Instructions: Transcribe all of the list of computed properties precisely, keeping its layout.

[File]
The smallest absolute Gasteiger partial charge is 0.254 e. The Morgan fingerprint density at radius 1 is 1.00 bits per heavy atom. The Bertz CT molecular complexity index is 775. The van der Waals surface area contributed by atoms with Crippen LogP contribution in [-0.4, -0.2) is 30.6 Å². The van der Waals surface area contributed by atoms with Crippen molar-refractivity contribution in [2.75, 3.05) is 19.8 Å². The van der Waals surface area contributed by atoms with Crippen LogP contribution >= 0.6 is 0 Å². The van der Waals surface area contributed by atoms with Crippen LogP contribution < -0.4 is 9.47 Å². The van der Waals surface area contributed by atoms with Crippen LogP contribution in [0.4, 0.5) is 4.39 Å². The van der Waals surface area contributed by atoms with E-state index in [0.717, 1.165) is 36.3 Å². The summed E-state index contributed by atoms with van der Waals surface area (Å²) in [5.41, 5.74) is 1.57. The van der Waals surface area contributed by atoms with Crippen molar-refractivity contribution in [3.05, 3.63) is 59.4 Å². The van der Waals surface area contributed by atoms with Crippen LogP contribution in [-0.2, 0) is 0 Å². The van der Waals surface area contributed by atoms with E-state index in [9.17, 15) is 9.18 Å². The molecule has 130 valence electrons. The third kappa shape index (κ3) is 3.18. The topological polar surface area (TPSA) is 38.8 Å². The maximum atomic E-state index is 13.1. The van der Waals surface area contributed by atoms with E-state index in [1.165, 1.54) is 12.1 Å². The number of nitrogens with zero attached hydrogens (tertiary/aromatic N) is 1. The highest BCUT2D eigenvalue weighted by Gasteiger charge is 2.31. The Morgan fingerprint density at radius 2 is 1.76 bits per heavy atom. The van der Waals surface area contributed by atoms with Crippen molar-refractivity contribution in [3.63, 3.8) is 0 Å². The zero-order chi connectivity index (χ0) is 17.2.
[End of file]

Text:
The smallest absolute Gasteiger partial charge is 0.254 e. The Morgan fingerprint density at radius 1 is 1.00 bits per heavy atom. The Bertz CT molecular complexity index is 775. The van der Waals surface area contributed by atoms with Crippen LogP contribution in [-0.4, -0.2) is 30.6 Å². The van der Waals surface area contributed by atoms with Crippen molar-refractivity contribution in [2.75, 3.05) is 19.8 Å². The van der Waals surface area contributed by atoms with Crippen LogP contribution >= 0.6 is 0 Å². The van der Waals surface area contributed by atoms with Crippen LogP contribution < -0.4 is 9.47 Å². The van der Waals surface area contributed by atoms with Crippen LogP contribution in [0.4, 0.5) is 4.39 Å². The van der Waals surface area contributed by atoms with E-state index in [0.717, 1.165) is 36.3 Å². The summed E-state index contributed by atoms with van der Waals surface area (Å²) in [5.41, 5.74) is 1.57. The van der Waals surface area contributed by atoms with Crippen molar-refractivity contribution in [3.05, 3.63) is 59.4 Å². The van der Waals surface area contributed by atoms with Crippen LogP contribution in [-0.2, 0) is 0 Å². The van der Waals surface area contributed by atoms with E-state index in [9.17, 15) is 9.18 Å². The molecule has 130 valence electrons. The third kappa shape index (κ3) is 3.18. The topological polar surface area (TPSA) is 38.8 Å². The maximum atomic E-state index is 13.1. The van der Waals surface area contributed by atoms with E-state index in [1.165, 1.54) is 12.1 Å². The number of nitrogens with zero attached hydrogens (tertiary/aromatic N) is 1. The highest BCUT2D eigenvalue weighted by Gasteiger charge is 2.31. The Morgan fingerprint density at radius 2 is 1.76 bits per heavy atom. The van der Waals surface area contributed by atoms with Crippen molar-refractivity contribution in [3.63, 3.8) is 0 Å². The zero-order chi connectivity index (χ0) is 17.2.